The Inner History Of The Chaldean Exile -- By: John Franklin Genung
BSac 73:289 (Jan 1916) p. 13
The Inner History Of The Chaldean Exile
Considered in itself, there is no more intrinsic virtue in surrender than in its opposite. To unreconstructed human nature, indeed, it is hardly dissociable from dishonor and
BSac 73:289 (Jan 1916) p. 14
shame: men deem it incomparably less heroic than to defy your enemy’s worst and die fighting. Its wisdom depends on the motive that underlies it, and on the place in a nation’s history or in the evolution of the human spirit where it fits in. Surrender would have been no virtue a century before, when, in 701 B.C., Sennacherib the king of Assyria, having “shut up [Hezekiah] like a caged bird within Jerusalem his royal city,” 1 was minded in his insolent summons to detach the people by deceitful promises from their king: “Hearken not to Hezekiah: for thus saith the king of Assyria, Make your peace with me, and come out to me; and eat ye every one of his vine, and every one of his fig-tree, and drink ye every one the waters of his own cistern; until I come and take you away to a land like your own land, a land of grain and new wine, a land of bread and vineyards, a land of olive-trees and of honey, that ye may live and not die” (2 Kings 18:31–32=Isa. 36:16–17). It was the arrogant demand of what has been called “the most brutal empire which was ever suffered to roll its force across the world,”You must have a subscription and be logged in to read the entire article.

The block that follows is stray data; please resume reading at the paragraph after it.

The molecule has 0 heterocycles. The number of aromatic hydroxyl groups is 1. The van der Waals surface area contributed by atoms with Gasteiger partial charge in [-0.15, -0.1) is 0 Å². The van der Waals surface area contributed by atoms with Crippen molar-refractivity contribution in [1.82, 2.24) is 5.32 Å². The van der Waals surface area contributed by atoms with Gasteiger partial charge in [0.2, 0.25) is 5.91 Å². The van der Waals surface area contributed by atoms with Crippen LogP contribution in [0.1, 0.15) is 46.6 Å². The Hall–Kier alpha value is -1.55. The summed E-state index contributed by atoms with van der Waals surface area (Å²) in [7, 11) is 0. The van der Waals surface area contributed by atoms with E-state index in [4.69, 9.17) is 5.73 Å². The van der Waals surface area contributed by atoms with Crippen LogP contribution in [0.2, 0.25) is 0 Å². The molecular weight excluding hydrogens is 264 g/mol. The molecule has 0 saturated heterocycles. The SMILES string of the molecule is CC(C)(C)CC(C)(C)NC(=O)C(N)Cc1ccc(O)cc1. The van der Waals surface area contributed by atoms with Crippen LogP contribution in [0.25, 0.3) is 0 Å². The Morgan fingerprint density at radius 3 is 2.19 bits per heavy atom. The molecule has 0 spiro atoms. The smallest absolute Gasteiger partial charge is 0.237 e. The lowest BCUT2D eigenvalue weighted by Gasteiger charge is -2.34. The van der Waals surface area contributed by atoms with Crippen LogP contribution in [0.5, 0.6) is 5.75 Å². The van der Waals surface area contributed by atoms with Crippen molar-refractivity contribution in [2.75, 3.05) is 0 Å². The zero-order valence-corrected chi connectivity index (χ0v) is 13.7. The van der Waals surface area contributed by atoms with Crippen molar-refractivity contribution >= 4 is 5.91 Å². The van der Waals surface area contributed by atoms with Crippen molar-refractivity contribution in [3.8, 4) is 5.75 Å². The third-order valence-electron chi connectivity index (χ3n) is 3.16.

Click here to subscribe